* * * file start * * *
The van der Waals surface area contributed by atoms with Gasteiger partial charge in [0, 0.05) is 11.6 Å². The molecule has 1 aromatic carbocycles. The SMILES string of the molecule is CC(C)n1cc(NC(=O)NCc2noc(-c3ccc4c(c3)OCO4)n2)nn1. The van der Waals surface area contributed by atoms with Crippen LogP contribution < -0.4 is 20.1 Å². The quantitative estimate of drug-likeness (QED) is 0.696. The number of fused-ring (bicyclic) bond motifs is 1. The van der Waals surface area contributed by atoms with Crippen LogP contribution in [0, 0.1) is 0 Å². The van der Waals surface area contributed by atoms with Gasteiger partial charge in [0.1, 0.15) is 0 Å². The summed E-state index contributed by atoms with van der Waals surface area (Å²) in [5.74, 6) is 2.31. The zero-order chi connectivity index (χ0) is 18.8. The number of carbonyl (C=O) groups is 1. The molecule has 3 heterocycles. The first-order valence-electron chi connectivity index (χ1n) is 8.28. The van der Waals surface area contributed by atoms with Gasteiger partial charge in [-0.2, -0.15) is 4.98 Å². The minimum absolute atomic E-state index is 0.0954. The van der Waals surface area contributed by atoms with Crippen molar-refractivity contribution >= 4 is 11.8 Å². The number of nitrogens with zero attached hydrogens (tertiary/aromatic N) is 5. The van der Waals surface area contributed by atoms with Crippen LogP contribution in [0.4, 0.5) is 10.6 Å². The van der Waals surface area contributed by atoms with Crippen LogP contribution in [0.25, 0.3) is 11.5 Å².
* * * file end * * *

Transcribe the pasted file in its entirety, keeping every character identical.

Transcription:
The van der Waals surface area contributed by atoms with Gasteiger partial charge in [0, 0.05) is 11.6 Å². The molecule has 1 aromatic carbocycles. The SMILES string of the molecule is CC(C)n1cc(NC(=O)NCc2noc(-c3ccc4c(c3)OCO4)n2)nn1. The van der Waals surface area contributed by atoms with Crippen LogP contribution < -0.4 is 20.1 Å². The quantitative estimate of drug-likeness (QED) is 0.696. The number of fused-ring (bicyclic) bond motifs is 1. The van der Waals surface area contributed by atoms with Crippen LogP contribution in [0, 0.1) is 0 Å². The van der Waals surface area contributed by atoms with Gasteiger partial charge in [0.1, 0.15) is 0 Å². The summed E-state index contributed by atoms with van der Waals surface area (Å²) in [5.74, 6) is 2.31. The zero-order chi connectivity index (χ0) is 18.8. The number of carbonyl (C=O) groups is 1. The molecule has 3 heterocycles. The first-order valence-electron chi connectivity index (χ1n) is 8.28. The van der Waals surface area contributed by atoms with Gasteiger partial charge in [-0.2, -0.15) is 4.98 Å². The minimum absolute atomic E-state index is 0.0954. The van der Waals surface area contributed by atoms with Crippen molar-refractivity contribution >= 4 is 11.8 Å². The number of nitrogens with zero attached hydrogens (tertiary/aromatic N) is 5. The van der Waals surface area contributed by atoms with Crippen LogP contribution in [0.4, 0.5) is 10.6 Å². The van der Waals surface area contributed by atoms with Crippen LogP contribution in [0.25, 0.3) is 11.5 Å².